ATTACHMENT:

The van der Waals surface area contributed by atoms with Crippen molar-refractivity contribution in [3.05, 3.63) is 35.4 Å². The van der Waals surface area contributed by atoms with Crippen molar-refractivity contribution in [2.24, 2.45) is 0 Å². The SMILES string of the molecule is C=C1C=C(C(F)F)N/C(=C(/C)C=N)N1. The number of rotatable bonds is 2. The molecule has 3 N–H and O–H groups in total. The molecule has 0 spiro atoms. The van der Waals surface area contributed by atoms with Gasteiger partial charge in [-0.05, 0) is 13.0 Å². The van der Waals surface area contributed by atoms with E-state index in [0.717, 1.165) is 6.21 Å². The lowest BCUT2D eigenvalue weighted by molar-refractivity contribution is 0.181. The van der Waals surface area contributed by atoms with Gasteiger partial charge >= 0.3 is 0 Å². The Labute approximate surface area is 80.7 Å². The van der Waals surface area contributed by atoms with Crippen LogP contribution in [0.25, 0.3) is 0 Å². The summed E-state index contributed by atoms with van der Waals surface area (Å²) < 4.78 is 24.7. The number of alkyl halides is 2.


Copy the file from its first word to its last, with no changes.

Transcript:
The van der Waals surface area contributed by atoms with Crippen molar-refractivity contribution in [3.05, 3.63) is 35.4 Å². The van der Waals surface area contributed by atoms with Crippen molar-refractivity contribution in [2.24, 2.45) is 0 Å². The SMILES string of the molecule is C=C1C=C(C(F)F)N/C(=C(/C)C=N)N1. The number of rotatable bonds is 2. The molecule has 3 N–H and O–H groups in total. The molecule has 0 spiro atoms. The van der Waals surface area contributed by atoms with Gasteiger partial charge in [-0.05, 0) is 13.0 Å². The van der Waals surface area contributed by atoms with E-state index in [0.717, 1.165) is 6.21 Å². The lowest BCUT2D eigenvalue weighted by molar-refractivity contribution is 0.181. The van der Waals surface area contributed by atoms with Gasteiger partial charge >= 0.3 is 0 Å². The Labute approximate surface area is 80.7 Å². The van der Waals surface area contributed by atoms with Crippen LogP contribution in [0.25, 0.3) is 0 Å². The summed E-state index contributed by atoms with van der Waals surface area (Å²) < 4.78 is 24.7. The number of alkyl halides is 2.